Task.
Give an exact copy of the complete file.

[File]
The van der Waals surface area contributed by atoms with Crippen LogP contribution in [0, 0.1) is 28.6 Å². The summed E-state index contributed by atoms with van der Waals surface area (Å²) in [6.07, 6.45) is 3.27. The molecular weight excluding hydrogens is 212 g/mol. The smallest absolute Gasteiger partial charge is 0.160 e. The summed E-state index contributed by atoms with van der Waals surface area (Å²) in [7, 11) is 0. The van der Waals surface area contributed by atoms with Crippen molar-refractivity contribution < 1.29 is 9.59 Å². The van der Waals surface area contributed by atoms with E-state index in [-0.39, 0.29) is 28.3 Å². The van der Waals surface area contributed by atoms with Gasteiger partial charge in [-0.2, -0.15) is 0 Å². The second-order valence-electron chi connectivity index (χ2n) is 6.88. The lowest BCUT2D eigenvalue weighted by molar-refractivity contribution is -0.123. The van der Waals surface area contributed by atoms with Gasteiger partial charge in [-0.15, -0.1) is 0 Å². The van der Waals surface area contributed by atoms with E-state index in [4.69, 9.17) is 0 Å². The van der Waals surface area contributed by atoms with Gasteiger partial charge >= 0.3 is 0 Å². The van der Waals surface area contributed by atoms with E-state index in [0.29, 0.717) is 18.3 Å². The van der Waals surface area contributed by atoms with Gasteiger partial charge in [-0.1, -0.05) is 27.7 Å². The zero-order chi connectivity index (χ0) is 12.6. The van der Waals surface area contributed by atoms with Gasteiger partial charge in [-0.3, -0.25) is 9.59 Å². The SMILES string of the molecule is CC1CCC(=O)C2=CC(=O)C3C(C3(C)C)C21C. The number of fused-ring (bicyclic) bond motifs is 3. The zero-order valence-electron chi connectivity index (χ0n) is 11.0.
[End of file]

The van der Waals surface area contributed by atoms with Crippen LogP contribution in [0, 0.1) is 28.6 Å². The summed E-state index contributed by atoms with van der Waals surface area (Å²) in [6.07, 6.45) is 3.27. The molecular weight excluding hydrogens is 212 g/mol. The smallest absolute Gasteiger partial charge is 0.160 e. The summed E-state index contributed by atoms with van der Waals surface area (Å²) in [7, 11) is 0. The van der Waals surface area contributed by atoms with Crippen molar-refractivity contribution < 1.29 is 9.59 Å². The van der Waals surface area contributed by atoms with E-state index in [-0.39, 0.29) is 28.3 Å². The van der Waals surface area contributed by atoms with Gasteiger partial charge in [-0.2, -0.15) is 0 Å². The second-order valence-electron chi connectivity index (χ2n) is 6.88. The lowest BCUT2D eigenvalue weighted by molar-refractivity contribution is -0.123. The van der Waals surface area contributed by atoms with Gasteiger partial charge in [-0.15, -0.1) is 0 Å². The van der Waals surface area contributed by atoms with E-state index in [4.69, 9.17) is 0 Å². The van der Waals surface area contributed by atoms with Gasteiger partial charge >= 0.3 is 0 Å². The van der Waals surface area contributed by atoms with E-state index in [0.29, 0.717) is 18.3 Å². The van der Waals surface area contributed by atoms with Gasteiger partial charge in [-0.1, -0.05) is 27.7 Å². The zero-order chi connectivity index (χ0) is 12.6. The van der Waals surface area contributed by atoms with Gasteiger partial charge in [-0.3, -0.25) is 9.59 Å². The SMILES string of the molecule is CC1CCC(=O)C2=CC(=O)C3C(C3(C)C)C21C. The number of fused-ring (bicyclic) bond motifs is 3. The zero-order valence-electron chi connectivity index (χ0n) is 11.0.